The Homeward Angels

In which the hero Delbert Bonner college age drops out to hitch hike across America with his friend Alexander Carmichael in the 1960s. To Hell with Life on the Mississippi.


Night reveries were interrupted by the explosion of the left front tire.

The driver kept on driving.

“Damn,” he exclaimed. He slowed down, but he kept on going, rumbling on the rubber, pulled over and got out, smoke pouring from the overheated chords and tread. He left the motor running.

“No spare,” he said, getting back into the car. “Got to take a little longer it looks like getting to Memphis tonight.” He stayed on the shoulder and gave the car a nudge into first gear and made about four miles an hour for another mile.

“Beats walking,” is all he said. He’d be on the rim pretty soon and then what?

They drove that way twenty minutes, then passed an unpaved county road. As they cleared the intervening gravel the car flooded with uncanny blue light.


The driver kept driving. The squad car pulled in behind them and kept pace, about forty feet off their bumper. The kid flicked his half finished cigarette out the window as the trooper approached after he came to a halt. He put both hands back on the wheel and waited.

“You got a little trouble going on here?” asked the officer.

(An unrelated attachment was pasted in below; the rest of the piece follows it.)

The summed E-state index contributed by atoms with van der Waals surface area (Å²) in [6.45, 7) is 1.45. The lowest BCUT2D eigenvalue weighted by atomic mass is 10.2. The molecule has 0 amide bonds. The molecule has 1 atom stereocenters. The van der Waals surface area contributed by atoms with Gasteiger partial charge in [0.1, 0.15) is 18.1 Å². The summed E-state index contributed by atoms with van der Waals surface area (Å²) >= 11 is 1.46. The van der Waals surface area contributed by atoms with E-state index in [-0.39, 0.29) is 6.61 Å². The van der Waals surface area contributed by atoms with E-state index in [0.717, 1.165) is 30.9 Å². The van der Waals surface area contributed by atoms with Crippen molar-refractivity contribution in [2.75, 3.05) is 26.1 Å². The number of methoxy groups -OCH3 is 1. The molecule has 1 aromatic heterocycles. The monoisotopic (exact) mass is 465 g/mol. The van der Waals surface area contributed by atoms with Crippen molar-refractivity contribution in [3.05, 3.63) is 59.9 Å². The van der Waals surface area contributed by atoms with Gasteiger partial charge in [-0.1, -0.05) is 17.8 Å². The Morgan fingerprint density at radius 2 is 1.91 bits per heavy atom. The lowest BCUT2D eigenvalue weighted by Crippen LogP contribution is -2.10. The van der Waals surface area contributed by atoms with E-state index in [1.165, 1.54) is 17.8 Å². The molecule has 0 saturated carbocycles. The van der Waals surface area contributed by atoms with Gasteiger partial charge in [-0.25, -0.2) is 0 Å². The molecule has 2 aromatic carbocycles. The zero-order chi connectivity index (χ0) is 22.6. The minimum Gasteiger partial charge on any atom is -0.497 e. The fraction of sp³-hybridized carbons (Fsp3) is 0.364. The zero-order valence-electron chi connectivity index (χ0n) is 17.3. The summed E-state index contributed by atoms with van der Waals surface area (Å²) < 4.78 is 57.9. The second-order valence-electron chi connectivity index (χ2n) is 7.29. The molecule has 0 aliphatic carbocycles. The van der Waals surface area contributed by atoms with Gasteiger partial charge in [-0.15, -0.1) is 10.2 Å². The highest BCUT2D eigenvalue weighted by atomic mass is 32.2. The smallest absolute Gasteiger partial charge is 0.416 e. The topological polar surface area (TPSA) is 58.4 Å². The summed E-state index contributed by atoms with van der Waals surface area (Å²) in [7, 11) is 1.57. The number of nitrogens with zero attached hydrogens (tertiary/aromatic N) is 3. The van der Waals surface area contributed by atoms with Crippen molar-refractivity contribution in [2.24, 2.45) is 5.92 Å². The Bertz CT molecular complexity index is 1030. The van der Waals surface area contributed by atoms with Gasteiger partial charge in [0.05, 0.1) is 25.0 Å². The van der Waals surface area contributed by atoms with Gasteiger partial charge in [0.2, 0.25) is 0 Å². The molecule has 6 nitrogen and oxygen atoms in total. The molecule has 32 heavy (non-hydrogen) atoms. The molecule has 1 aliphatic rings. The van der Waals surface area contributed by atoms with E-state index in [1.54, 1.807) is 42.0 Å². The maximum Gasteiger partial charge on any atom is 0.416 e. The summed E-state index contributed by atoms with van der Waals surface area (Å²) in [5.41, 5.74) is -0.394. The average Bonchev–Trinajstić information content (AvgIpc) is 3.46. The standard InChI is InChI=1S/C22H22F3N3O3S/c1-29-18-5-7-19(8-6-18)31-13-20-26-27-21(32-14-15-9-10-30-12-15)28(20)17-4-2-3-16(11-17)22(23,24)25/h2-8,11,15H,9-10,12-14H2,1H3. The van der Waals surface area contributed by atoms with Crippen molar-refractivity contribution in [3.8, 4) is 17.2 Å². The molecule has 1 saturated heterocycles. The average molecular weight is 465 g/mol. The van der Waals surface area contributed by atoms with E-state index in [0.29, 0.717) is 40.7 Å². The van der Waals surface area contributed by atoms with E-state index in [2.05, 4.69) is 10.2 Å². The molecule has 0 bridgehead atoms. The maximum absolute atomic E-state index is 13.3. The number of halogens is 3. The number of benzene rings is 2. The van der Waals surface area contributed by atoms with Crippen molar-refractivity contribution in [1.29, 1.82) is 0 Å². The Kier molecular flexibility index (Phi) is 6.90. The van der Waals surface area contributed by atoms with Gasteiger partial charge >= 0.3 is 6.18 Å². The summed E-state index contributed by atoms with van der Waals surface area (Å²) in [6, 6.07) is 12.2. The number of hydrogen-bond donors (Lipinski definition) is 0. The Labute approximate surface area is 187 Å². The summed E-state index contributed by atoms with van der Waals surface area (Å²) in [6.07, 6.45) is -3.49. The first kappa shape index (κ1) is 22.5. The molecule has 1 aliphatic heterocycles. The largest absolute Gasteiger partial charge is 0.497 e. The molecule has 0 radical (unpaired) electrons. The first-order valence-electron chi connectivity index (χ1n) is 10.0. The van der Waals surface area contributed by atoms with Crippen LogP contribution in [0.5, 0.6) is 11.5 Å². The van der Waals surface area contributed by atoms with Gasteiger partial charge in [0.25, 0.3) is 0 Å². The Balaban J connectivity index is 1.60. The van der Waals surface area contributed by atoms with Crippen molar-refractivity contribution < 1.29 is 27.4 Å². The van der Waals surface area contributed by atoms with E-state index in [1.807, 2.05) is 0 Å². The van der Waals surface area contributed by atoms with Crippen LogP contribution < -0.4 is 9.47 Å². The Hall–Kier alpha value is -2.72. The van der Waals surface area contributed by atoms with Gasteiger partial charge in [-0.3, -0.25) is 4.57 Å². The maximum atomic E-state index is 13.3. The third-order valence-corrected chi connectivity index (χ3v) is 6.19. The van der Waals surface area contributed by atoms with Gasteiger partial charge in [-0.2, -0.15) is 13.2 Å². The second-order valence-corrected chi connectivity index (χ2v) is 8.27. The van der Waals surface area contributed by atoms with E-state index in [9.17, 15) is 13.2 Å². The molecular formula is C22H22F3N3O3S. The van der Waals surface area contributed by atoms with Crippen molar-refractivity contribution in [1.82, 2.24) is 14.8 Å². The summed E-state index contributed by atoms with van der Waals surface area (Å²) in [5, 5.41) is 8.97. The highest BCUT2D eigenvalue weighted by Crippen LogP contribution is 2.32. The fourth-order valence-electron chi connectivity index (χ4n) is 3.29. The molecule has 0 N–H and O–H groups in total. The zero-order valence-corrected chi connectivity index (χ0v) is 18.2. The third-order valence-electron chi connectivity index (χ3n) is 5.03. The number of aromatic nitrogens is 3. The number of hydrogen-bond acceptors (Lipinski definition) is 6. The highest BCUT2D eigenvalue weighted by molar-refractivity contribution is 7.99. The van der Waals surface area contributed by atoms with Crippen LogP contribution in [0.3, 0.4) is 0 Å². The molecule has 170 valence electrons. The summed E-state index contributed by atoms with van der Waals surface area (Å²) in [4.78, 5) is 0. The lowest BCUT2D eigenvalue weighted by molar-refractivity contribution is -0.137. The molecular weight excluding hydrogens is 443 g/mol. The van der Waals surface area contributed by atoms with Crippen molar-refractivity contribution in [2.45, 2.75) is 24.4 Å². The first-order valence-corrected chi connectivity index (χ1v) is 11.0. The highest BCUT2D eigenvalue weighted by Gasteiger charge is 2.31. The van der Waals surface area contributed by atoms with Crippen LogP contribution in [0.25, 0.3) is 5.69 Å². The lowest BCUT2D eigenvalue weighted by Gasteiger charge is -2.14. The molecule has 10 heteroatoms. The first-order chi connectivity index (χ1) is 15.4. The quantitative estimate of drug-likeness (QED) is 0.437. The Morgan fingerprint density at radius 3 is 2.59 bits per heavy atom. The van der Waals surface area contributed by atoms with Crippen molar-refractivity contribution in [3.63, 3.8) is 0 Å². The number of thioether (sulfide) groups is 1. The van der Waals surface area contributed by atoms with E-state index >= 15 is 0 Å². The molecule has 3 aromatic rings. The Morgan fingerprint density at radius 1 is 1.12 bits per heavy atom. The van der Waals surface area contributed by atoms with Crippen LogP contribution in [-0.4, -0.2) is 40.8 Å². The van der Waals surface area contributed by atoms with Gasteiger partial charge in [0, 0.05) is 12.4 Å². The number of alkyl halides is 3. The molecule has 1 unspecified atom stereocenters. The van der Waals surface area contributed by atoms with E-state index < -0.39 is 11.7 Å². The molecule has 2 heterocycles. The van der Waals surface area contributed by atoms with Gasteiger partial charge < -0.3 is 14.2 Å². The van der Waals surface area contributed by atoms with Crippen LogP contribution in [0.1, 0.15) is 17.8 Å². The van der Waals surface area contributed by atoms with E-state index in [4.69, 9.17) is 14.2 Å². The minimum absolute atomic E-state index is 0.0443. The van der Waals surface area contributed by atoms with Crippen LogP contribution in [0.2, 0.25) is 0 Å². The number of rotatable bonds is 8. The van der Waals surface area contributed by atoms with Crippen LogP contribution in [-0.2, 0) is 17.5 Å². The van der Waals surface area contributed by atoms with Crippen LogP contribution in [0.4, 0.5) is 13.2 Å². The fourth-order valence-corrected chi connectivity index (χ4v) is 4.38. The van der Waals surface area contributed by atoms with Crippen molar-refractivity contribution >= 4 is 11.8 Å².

“What does it look like I got?” asked the kid.

“Looks like you might have a couple of hitch hikers,” added the trooper.

“These two? No sir. I’ve been knowing them a long time.”

“ID, proof of registration and a little insurance if you got any.”

“Sure do,” said the kid. He handed out the proof of respectability, the only proof he carried.

After a moment or two when the trooper didn’t have to think so much about his gun he said, “There’s a gas station five miles up ahead. I can give you a lift and get this tire fixed.”

“How come you’re so sure I ain’t got no spare?” the kid said.

“Son,” said the trooper, “I don’t have to think too hard about it to know you ain’t got shit.”

Delbert and Alex stayed seated in the car by the side of the road in the middle of the night in the middle of Mississippi. The kid and the trooper returned. The trooper held a flashlight while the kid remounted the tire and told the officer he’d send him a Christmas present.

“Whatever. Just you stay out of trouble. You’ve got a foot in it already.”

“Sure be doing that,” said the kid.

They drove on in to Memphis.

When they got to the address, all the way to the house where Delbert and Alex wanted to go, they tried to give the kid some money.

“Keep it,” he said.

“If I ever see you again,” said Delbert trying to saying something, “I’ll make it up to you.”

Then the kid said this.

He said, “If you ever see anyone out there on the road in need, somebody in need of help, you help them and that’s the way you repay me. You understand?”

“Sure,” said Delbert.

“That’s all that matters,” said the kid.

He drove away.

If you ever see anyone out there in need, you’ve seen the kid. If you’ve ever helped him, you know his name.

Even if you don’t know it.